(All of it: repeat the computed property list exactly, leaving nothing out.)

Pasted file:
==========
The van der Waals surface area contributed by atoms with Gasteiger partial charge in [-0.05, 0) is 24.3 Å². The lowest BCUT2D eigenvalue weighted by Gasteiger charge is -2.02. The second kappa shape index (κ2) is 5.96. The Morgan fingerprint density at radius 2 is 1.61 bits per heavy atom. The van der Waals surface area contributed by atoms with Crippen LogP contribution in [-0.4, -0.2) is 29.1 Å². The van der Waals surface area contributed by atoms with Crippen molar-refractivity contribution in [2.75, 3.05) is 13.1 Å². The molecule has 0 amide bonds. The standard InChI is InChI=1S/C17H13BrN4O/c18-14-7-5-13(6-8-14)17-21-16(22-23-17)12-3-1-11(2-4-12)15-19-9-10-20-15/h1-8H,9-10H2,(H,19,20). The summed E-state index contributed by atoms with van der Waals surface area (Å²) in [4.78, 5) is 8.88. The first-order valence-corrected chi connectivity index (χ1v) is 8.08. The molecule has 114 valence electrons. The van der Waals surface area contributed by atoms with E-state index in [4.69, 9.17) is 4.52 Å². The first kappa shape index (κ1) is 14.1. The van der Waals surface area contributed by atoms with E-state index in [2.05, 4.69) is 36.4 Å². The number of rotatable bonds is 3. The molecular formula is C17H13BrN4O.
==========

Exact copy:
The van der Waals surface area contributed by atoms with Gasteiger partial charge in [-0.05, 0) is 24.3 Å². The lowest BCUT2D eigenvalue weighted by Gasteiger charge is -2.02. The second kappa shape index (κ2) is 5.96. The Morgan fingerprint density at radius 2 is 1.61 bits per heavy atom. The van der Waals surface area contributed by atoms with Crippen LogP contribution in [-0.4, -0.2) is 29.1 Å². The van der Waals surface area contributed by atoms with Crippen molar-refractivity contribution in [2.75, 3.05) is 13.1 Å². The molecule has 0 amide bonds. The standard InChI is InChI=1S/C17H13BrN4O/c18-14-7-5-13(6-8-14)17-21-16(22-23-17)12-3-1-11(2-4-12)15-19-9-10-20-15/h1-8H,9-10H2,(H,19,20). The summed E-state index contributed by atoms with van der Waals surface area (Å²) in [4.78, 5) is 8.88. The first-order valence-corrected chi connectivity index (χ1v) is 8.08. The molecule has 114 valence electrons. The van der Waals surface area contributed by atoms with E-state index in [4.69, 9.17) is 4.52 Å². The first kappa shape index (κ1) is 14.1. The van der Waals surface area contributed by atoms with E-state index in [2.05, 4.69) is 36.4 Å². The number of rotatable bonds is 3. The molecular formula is C17H13BrN4O.